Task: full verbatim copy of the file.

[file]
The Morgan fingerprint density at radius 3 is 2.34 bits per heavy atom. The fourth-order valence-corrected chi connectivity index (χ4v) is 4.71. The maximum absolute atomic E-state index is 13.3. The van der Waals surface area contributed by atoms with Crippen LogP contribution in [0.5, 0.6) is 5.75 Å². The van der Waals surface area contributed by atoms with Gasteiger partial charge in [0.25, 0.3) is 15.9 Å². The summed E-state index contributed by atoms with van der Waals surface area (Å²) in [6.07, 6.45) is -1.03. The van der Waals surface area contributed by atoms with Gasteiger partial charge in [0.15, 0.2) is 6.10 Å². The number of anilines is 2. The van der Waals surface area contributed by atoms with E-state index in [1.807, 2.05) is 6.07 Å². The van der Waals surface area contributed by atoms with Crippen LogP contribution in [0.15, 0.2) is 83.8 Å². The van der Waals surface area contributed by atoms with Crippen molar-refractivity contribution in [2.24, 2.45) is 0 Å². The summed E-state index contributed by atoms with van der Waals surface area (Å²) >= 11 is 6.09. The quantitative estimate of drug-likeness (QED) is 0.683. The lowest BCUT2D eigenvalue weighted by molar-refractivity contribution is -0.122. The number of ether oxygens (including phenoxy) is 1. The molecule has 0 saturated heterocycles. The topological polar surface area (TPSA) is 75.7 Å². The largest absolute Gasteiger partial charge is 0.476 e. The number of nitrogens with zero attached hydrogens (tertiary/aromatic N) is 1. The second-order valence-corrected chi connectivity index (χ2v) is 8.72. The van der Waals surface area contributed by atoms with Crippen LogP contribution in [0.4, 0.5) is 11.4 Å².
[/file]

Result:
The Morgan fingerprint density at radius 3 is 2.34 bits per heavy atom. The fourth-order valence-corrected chi connectivity index (χ4v) is 4.71. The maximum absolute atomic E-state index is 13.3. The van der Waals surface area contributed by atoms with Crippen LogP contribution in [0.5, 0.6) is 5.75 Å². The van der Waals surface area contributed by atoms with Gasteiger partial charge in [0.25, 0.3) is 15.9 Å². The summed E-state index contributed by atoms with van der Waals surface area (Å²) in [6.07, 6.45) is -1.03. The van der Waals surface area contributed by atoms with Gasteiger partial charge in [0.15, 0.2) is 6.10 Å². The number of anilines is 2. The van der Waals surface area contributed by atoms with E-state index in [1.807, 2.05) is 6.07 Å². The van der Waals surface area contributed by atoms with Crippen LogP contribution in [0.15, 0.2) is 83.8 Å². The van der Waals surface area contributed by atoms with Crippen molar-refractivity contribution in [2.24, 2.45) is 0 Å². The summed E-state index contributed by atoms with van der Waals surface area (Å²) >= 11 is 6.09. The quantitative estimate of drug-likeness (QED) is 0.683. The lowest BCUT2D eigenvalue weighted by molar-refractivity contribution is -0.122. The number of ether oxygens (including phenoxy) is 1. The molecule has 0 saturated heterocycles. The topological polar surface area (TPSA) is 75.7 Å². The largest absolute Gasteiger partial charge is 0.476 e. The number of nitrogens with zero attached hydrogens (tertiary/aromatic N) is 1. The second-order valence-corrected chi connectivity index (χ2v) is 8.72. The van der Waals surface area contributed by atoms with Crippen LogP contribution in [0.4, 0.5) is 11.4 Å².